Restaurant chains have been forced to put calorie counts on the menu for the first time, Hannah Miller reports
Big fast food, pub or restaurant chains in England will have to display calorie counts on their menus from Wednesday as part of a government drive to tackle obesity.
Here's exactly what this means, where it's happening and why some campaigners believe it could be damaging.
What are calories and why do we count them?
The amount of energy in an item of food or drink is measured in calories (kcal).
When we eat and drink more calories than we use up in energy, our bodies store the excess as body fat. If this continues, over time we may put on weight, the NHS says.
An average man needs around 2,500kcal a day to maintain a healthy body weight.
For an average woman, that figure is around 2,000kcal a day.
But these values can vary depending on age, size and levels of physical activity, among other factors.
Some people record the number of calories they consume every day, often with the goal of losing, maintaining, or gaining weight. They may keep a diary for this, or an app that counts calories for them.
Which businesses will have to display calorie counts on their menus?
Businesses with 250 or more employees will be required to display the calorie information of non-prepacked food and soft drinks prepared for customers.
Do the rules apply to takeaways?
Yes, the rules apply to takeaways too. This means you will also see calorie counts appearing on online menus and food apps.
Why have the changes been made?
The new measures form part of the government's so-called war on obesity. The government says the calorie counts have been introduced to help people make more informed, healthier choices when eating out or ordering takeaways.
Overweight and obesity-related conditions cost the NHS £6.1 billion each year, it is estimated. Meanwhile, nearly two-thirds (63%) of adults in England are overweight or obese – and one in three children leaves primary school at an unhealthy weight.
In a Public Health England survey on calorie reduction, 79% of respondents said they think menus should include the number of calories in food and drinks.
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Could the changes negatively affect people with eating disorders?
One charity has warned the move will negatively affect people with eating disorders.
Tom Quinn, director of external affairs at Beat, said the eating disorder charity was “extremely disappointed”.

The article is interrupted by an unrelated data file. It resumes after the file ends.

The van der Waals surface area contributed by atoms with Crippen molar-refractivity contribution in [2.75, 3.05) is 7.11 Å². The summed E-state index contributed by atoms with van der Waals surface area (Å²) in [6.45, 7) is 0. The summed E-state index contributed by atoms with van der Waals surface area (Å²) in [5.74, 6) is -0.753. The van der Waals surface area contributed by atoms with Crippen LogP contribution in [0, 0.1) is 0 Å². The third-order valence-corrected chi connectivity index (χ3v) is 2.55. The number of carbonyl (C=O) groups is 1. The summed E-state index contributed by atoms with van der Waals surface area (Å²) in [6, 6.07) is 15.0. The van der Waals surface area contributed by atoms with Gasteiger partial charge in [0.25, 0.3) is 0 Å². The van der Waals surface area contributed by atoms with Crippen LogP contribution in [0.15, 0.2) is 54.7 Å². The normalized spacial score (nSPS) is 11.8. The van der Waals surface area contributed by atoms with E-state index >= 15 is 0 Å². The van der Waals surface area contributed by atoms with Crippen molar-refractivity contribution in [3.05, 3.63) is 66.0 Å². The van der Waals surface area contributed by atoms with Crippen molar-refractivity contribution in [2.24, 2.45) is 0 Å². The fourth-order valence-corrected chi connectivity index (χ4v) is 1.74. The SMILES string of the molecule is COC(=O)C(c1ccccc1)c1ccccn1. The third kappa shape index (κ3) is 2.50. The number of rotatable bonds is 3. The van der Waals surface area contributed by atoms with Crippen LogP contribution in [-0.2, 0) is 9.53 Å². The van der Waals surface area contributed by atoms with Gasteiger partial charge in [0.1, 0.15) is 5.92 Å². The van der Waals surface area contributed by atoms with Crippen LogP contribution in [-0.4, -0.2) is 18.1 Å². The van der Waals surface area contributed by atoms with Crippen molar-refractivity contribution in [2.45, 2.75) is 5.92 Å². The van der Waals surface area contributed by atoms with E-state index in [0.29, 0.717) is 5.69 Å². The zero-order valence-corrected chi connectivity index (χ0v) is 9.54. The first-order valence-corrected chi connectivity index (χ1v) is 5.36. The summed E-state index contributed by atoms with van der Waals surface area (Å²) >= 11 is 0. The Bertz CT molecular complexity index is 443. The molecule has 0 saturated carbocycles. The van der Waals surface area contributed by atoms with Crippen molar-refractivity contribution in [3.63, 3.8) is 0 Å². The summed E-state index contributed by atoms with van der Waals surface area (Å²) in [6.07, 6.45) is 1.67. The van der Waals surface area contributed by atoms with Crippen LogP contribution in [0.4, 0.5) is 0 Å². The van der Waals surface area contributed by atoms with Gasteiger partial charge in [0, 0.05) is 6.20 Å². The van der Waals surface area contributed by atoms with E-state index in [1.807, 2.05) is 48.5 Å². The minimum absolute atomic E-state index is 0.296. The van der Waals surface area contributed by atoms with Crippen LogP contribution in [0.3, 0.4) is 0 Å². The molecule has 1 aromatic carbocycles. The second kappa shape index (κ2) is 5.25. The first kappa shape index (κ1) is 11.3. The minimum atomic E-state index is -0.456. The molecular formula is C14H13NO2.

He said: “We know from the people we support that including calories on menus can contribute to harmful eating disorder thoughts and behaviours worsening"
He added: “For instance, it can increase a fixation on restricting calories for those with anorexia or bulimia, or increase feelings of guilt for those with binge-eating disorder.
“There is also very limited evidence that the legislation will lead to changed eating habits among the general population.
“1.25 million people in the UK have an eating disorder, and sadly we know that the pandemic has contributed to more people than ever before needing support for these serious mental illnesses.
“Beat has continually asked the government to consider the impact on people affected by eating disorders and to take an evidence-based approach when creating health policies.
“This should involve consulting eating disorder clinicians and experts by experience at every stage of the process".
What has the government said about the plans?
A Department of Health and Social Care spokesperson said: “Obesity is one of the biggest health issues we face as a country and clear food labelling plays an important role in helping people make healthier choices for themselves and their families.
“We are all used to seeing nutritional information on products sold in supermarkets and displaying calorie information on menus can help us consume fewer calories when eating out or getting a takeaway.
“The regulations will also allow businesses to provide menus without calorie information at the request of the customer."
What has the hospitality industry said about the changes?
Kate Nicholls, chief executive of the group UKHospitality said the new rules had "come at the worst possible time for thousands of businesses struggling to survive".
She called for a grace period "to allow businesses breathing space in which to implement the new rules without the risk of unnecessary enforcement action from day one".
“It’s completely unfair to expect businesses devastated by Covid to all of a sudden introduce complicated and costly new labelling when they’ve much more pressing matters to attend to – recouping their losses of the past 24-months for a start."
MasterChef winner and London-based restaurateur Sven-Hanson Britt tweeted that the changes were "a terrible, terrible thing to happen to the hospitality industry and a waste of time, money and a potential danger".
"Kids will grow up in restaurants, hotels and cafes only looking at that little number below a dish. Choices will be made based on a number alone. The love of flavour, ingredients, history, cooking craft or nutrition will be lost and masked by a newly perceived focus."
Mr Britt went on to question how consumers could even trust restaurants to display calorie information accurately.
"What happens when the head chef whisks an extra 200g of butter into the jus, or only 1/2 a bottle of red was put into the reduction instead of 4, or avocados didn’t come in because of Brexit delays at the border so they swap it out for something else?"